ESSEX - Access to health care was the overwhelming concern expressed by area residents at a public meeting to discuss keeping the Essex-Charlotte Ferry crossing open through the winter.
More than 100 supporters gathered at the Essex Firehouse Nov. 10 to express their views. Co-organized by Essex resident Andy Buchanan and facilitated by Assemblywoman Teresa R. Sayward, R-Willsboro, the meeting was joined by Essex Supervisor Sharon Boisen, Vermont State Representative Diane Lanpher as well as Willsboro Supervisor Edward Hatch.
Lake Champlain Transportation president Trey Pecor and operations manager Heather Stewart were invited, but did not participate.
Sayward explained LCT is a private business and said they can conduct business as they see fit. The purpose of the public meeting was to listen, gather information and make suggestions that may not be apparent to LCT. One goal was to figure out who "must" use the ferry versus those that "want" to use the service. The testimony would be compiled and presented to the company in hopes of persuading them to stay open year-round, Sayward said.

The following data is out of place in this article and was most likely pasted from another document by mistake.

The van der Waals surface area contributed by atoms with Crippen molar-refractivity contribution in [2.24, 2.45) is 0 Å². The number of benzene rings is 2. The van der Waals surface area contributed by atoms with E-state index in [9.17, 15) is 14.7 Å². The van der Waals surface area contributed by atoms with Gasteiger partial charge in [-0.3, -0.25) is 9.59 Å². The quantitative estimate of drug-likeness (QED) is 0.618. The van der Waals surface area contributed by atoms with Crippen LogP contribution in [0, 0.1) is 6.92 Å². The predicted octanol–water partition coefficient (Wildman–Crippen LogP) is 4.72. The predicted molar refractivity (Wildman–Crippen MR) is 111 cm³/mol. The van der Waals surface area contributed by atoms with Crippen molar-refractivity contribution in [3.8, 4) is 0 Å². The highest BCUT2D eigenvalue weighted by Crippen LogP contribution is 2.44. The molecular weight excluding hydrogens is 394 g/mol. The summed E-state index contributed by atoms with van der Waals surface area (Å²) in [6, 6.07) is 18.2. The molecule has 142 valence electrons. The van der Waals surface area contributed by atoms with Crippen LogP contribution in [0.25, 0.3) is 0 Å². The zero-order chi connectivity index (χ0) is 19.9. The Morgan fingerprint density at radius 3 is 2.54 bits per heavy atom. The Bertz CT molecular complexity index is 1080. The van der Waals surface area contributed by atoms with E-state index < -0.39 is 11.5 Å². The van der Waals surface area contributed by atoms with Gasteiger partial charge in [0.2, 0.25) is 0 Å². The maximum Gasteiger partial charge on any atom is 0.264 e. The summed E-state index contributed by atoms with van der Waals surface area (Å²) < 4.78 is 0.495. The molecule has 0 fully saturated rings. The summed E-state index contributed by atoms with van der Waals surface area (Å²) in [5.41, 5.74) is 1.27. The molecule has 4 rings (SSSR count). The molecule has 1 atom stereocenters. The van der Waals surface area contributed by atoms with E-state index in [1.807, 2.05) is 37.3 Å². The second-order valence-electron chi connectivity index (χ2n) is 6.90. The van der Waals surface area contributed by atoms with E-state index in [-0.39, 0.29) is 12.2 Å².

Stewart previously stated the ferry would continue to run as long as ice conditions permit. In a recent interview, she said only 150 cars per day used the Essex-Charlotte run.
Numerous people talked of employment issues if the ferry closed. Residents of Vermont and New York commute daily to the other state for their jobs.
Robin Gucker, Keeseville, said closing the ferry changes her children's daily commute to the Lake Champlain Waldorf School in Charlotte from 17 miles to 70 and adds two hours each way to their travels. Afterschool activities and sports are not possible because of the transportation time, she said. Gucker said the school year commuting costs on the ferry were about $3,000 annually, a fee she was glad to pay for the service.